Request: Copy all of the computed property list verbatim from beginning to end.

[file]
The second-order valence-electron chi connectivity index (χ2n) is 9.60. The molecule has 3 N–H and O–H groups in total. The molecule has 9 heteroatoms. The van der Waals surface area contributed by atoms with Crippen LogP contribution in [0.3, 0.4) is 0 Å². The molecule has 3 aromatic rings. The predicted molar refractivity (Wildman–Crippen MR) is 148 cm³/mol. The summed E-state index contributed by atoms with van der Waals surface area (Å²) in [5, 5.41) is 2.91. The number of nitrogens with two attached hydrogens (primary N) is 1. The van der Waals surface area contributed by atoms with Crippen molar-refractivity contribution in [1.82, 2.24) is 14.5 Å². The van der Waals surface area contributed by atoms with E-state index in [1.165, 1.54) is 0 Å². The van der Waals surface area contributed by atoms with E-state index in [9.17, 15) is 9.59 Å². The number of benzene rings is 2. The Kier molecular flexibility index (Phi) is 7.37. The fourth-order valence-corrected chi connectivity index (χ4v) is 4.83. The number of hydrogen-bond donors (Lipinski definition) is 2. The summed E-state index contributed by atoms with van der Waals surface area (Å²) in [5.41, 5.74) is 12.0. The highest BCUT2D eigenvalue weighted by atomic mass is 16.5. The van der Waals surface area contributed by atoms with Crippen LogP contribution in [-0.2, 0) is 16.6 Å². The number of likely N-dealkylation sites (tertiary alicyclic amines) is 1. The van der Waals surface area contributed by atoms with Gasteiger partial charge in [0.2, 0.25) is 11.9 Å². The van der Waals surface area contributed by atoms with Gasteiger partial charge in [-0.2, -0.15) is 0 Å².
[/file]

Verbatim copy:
The second-order valence-electron chi connectivity index (χ2n) is 9.60. The molecule has 3 N–H and O–H groups in total. The molecule has 9 heteroatoms. The van der Waals surface area contributed by atoms with Crippen LogP contribution in [0.3, 0.4) is 0 Å². The molecule has 3 aromatic rings. The predicted molar refractivity (Wildman–Crippen MR) is 148 cm³/mol. The summed E-state index contributed by atoms with van der Waals surface area (Å²) in [5, 5.41) is 2.91. The number of nitrogens with two attached hydrogens (primary N) is 1. The van der Waals surface area contributed by atoms with Crippen molar-refractivity contribution in [1.82, 2.24) is 14.5 Å². The van der Waals surface area contributed by atoms with E-state index in [1.165, 1.54) is 0 Å². The van der Waals surface area contributed by atoms with E-state index in [9.17, 15) is 9.59 Å². The number of benzene rings is 2. The Kier molecular flexibility index (Phi) is 7.37. The fourth-order valence-corrected chi connectivity index (χ4v) is 4.83. The number of hydrogen-bond donors (Lipinski definition) is 2. The summed E-state index contributed by atoms with van der Waals surface area (Å²) in [5.41, 5.74) is 12.0. The highest BCUT2D eigenvalue weighted by atomic mass is 16.5. The van der Waals surface area contributed by atoms with Crippen LogP contribution in [-0.2, 0) is 16.6 Å². The number of likely N-dealkylation sites (tertiary alicyclic amines) is 1. The van der Waals surface area contributed by atoms with Gasteiger partial charge in [0.2, 0.25) is 11.9 Å². The van der Waals surface area contributed by atoms with Gasteiger partial charge in [-0.2, -0.15) is 0 Å².